We are constantly bombarded with information about what we should and shouldn’t be eating which can become confusing.

Caymanrestaurants.com has decided to go for a simple approach and provide an alphabetical guide to some of the healthiest foods you can add to your diet.

We’ll be going from A-Z and listing up to five fruits and vegetables that are packed with minerals and vitamins while also providing nutritional facts on their health benefits.

We’ve already covered ABC and D so now let’s get on to E.

Eggplant (also known as aubergine)

Eggplant is a member of the nightshade family and is related to the potato and tomato, although it is actually a fruit.  It is rich in fibre, low in calories and provides a range of nutrients and antioxidants.

There are several varieties of eggplant ranging in colour and size but the most common is egg-shaped, large and purple/ black in colour.

Eggplants are a versatile food which can be roasted, grilled or fried.

Nutrition facts (1 medium sized eggplant):

– 132 calories

– 18.6 grams of fibre (75% of daily value (DV))

– 12.9 grams of sugar

– 5.5 grams of protein (11% DV)

– 1.5 milligrams (mg) of Pantothenic Acid

– 19.2 micrograms (mcg) of vitamin K (24% DV)

– 12.1 mg of vitamin C (20% DV)

– 121 mcg of folate (30% DV)


Eggs are a quick, cheap and easy meal choice and can be used in a variety of ways whether you prefer them scrambled, poached or as an omelette.

Despite concerns about a link between egg yolks and high cholesterol, recent guidelines suggest they have a minimal effect on cholesterol levels, and it’s safe to eat up to 12 eggs a week as part of a healthy and balanced diet.

Nutrition facts (1 large fried egg):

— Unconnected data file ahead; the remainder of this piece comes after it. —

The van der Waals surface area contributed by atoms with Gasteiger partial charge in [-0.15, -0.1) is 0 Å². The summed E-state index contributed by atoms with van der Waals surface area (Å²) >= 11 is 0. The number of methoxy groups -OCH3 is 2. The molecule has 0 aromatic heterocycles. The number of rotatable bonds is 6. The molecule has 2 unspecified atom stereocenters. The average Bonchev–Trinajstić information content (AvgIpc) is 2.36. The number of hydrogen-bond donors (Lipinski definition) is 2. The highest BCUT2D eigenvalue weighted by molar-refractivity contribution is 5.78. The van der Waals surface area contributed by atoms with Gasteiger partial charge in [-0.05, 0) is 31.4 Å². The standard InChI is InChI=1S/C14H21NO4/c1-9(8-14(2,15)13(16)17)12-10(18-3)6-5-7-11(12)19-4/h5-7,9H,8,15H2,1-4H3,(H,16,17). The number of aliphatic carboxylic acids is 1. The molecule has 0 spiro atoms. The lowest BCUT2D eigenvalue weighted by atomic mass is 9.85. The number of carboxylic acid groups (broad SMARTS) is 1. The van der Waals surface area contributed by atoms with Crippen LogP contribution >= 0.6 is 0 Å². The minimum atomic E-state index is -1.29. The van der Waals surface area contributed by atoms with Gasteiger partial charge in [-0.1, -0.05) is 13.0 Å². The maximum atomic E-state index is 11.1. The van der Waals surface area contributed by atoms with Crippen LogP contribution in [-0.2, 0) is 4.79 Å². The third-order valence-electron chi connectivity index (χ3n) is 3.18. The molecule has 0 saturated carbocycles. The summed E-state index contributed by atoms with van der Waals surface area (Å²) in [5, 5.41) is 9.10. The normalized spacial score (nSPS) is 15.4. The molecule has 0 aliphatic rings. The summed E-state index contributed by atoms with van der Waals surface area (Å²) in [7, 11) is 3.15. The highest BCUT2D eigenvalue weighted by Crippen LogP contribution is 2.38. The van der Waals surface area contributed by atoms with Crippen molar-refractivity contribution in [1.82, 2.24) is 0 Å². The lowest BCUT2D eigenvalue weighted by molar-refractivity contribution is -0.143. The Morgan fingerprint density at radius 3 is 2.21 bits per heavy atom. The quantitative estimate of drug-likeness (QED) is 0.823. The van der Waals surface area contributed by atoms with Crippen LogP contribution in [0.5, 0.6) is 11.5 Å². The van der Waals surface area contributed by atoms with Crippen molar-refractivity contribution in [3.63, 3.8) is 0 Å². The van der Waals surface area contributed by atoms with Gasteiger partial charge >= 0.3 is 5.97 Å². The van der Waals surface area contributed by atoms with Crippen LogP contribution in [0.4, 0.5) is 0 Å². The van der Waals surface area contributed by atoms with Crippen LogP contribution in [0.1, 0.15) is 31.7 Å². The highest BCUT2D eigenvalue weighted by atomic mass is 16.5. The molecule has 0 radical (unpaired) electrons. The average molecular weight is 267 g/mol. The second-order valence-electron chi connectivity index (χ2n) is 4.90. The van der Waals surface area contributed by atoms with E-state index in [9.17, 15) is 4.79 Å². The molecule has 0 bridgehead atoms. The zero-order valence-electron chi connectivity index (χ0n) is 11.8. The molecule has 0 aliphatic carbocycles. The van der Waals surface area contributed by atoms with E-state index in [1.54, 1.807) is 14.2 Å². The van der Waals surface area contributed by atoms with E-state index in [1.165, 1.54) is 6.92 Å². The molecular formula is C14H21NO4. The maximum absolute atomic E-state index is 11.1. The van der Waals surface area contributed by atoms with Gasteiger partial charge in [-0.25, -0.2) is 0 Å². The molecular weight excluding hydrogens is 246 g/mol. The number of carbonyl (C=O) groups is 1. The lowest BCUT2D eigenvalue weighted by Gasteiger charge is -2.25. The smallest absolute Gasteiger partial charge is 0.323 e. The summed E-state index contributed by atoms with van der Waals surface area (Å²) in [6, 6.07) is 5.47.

– 90.2 calories

– 7.0 grams of fat (11% DV)

– 6.3 grams of protein (13% DV)

– 0.2 mg of riboflavin (14% DV)

– 0.6 mcg of vitamin B12 (11% DV)

– 23.5 mcg of folate (6% DV)

– 335 IU of vitamin A (7% DV)

– 15.7 mcg of selenium (22% DV)


The elderberry is a black berry found on bushes in Europe and Asia. It has various health benefits and is an especially good source of vitamin C and dietary fibre.

Elderberry is also one of the most commonly used medicinal plants in the world and is said to be useful as a supplement to treat cold and flu symptoms.

Elderberries can be quite tart and need to be cooked to be eaten. The flowers have a delicate aroma and can be eaten raw or cooked, they are also sometimes used in beauty products to reduce the look of fine wrinkles.

Nutrition facts (100 grams):

– 73 calories

– 18.4 grams of carbohydrates

– 7 grams of dietary fibre (28% DV)

– 36.0 mg of vitamin C (60% DV)

– 600 IU of vitamin A (12% DV)

– 0.2 mg of vitamin B6 (11% DV)

– 1.6 mg of iron (9% DV)

– 280 mg of potassium (8% DV)


Endive is closely related to and often confused with its cousin, chicory. There are two main varieties of endive: Belgian endive and curly endive.

Belgian endive is a small head of cream-coloured, tightly packed leaves which taste refreshing but slightly bitter. It’s grown in complete darkness to prevent it from turning green.

Curly endive grows in loose heads of green-rimmed, lacy outer leaves that curl at the tips. Both types of endive have nutritional benefits and are an abundant source of manganese as well as vitamins A and K.

Nutrition facts (1 head):

– 87.2 calories

– 6.4 grams of protein (13% DV)

– 15.9 grams of dietary fibre (64% DV)

– 11116 IU of vitamin A (222% DV)

– 33.3 mg of vitamin C (56% DV)

– 728 mcg of folate (182% DV)

– 1185 mcg of vitamin K (1481% DV)

– 2.2 mg of manganese (108% DV)

Watch out for the rest of the healthy food alphabet in this series to be published on caymanrestaurants.com.

By Karen Rollins

Karen is the senior writer for Yello Media Group of which Caymanrestaurants.com is a subsidiary, and this article originally published on Findyello.com in 2020.

Sources: The Food Coach / BBC Good Food / Healthline / Genius Kitchen / Huffington Post / Organic Facts / Nutrition Data